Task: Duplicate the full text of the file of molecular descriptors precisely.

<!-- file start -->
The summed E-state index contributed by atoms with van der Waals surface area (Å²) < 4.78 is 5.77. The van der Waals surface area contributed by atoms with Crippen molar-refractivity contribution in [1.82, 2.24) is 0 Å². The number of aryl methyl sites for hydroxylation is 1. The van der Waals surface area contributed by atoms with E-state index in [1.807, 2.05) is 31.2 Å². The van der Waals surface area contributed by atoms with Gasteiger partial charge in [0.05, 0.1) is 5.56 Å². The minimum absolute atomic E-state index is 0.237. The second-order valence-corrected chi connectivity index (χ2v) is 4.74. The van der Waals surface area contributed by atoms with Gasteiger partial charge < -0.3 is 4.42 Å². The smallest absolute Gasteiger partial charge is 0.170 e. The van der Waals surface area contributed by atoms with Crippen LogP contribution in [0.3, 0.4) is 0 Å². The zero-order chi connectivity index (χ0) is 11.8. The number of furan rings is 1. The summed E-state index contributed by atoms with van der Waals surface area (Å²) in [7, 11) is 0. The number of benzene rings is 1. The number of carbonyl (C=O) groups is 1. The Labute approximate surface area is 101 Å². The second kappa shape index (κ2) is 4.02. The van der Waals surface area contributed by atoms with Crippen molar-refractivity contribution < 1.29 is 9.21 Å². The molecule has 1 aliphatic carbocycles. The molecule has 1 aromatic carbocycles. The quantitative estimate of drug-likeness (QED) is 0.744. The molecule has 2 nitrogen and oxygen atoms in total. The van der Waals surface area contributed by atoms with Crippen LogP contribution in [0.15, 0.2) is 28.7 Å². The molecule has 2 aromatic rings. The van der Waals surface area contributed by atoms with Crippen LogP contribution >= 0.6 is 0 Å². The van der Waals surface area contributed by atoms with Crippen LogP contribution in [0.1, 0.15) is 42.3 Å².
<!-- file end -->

The summed E-state index contributed by atoms with van der Waals surface area (Å²) < 4.78 is 5.77. The van der Waals surface area contributed by atoms with Crippen molar-refractivity contribution in [1.82, 2.24) is 0 Å². The number of aryl methyl sites for hydroxylation is 1. The van der Waals surface area contributed by atoms with E-state index in [1.807, 2.05) is 31.2 Å². The van der Waals surface area contributed by atoms with Gasteiger partial charge in [0.05, 0.1) is 5.56 Å². The minimum absolute atomic E-state index is 0.237. The second-order valence-corrected chi connectivity index (χ2v) is 4.74. The van der Waals surface area contributed by atoms with Gasteiger partial charge < -0.3 is 4.42 Å². The smallest absolute Gasteiger partial charge is 0.170 e. The van der Waals surface area contributed by atoms with Crippen LogP contribution in [0.3, 0.4) is 0 Å². The zero-order chi connectivity index (χ0) is 11.8. The number of furan rings is 1. The summed E-state index contributed by atoms with van der Waals surface area (Å²) in [7, 11) is 0. The number of benzene rings is 1. The number of carbonyl (C=O) groups is 1. The Labute approximate surface area is 101 Å². The second kappa shape index (κ2) is 4.02. The van der Waals surface area contributed by atoms with Crippen molar-refractivity contribution < 1.29 is 9.21 Å². The molecule has 1 aliphatic carbocycles. The molecule has 1 aromatic carbocycles. The quantitative estimate of drug-likeness (QED) is 0.744. The molecule has 2 nitrogen and oxygen atoms in total. The van der Waals surface area contributed by atoms with Crippen LogP contribution in [0.15, 0.2) is 28.7 Å². The molecule has 2 aromatic rings. The van der Waals surface area contributed by atoms with Crippen LogP contribution >= 0.6 is 0 Å². The van der Waals surface area contributed by atoms with Crippen LogP contribution in [0.1, 0.15) is 42.3 Å².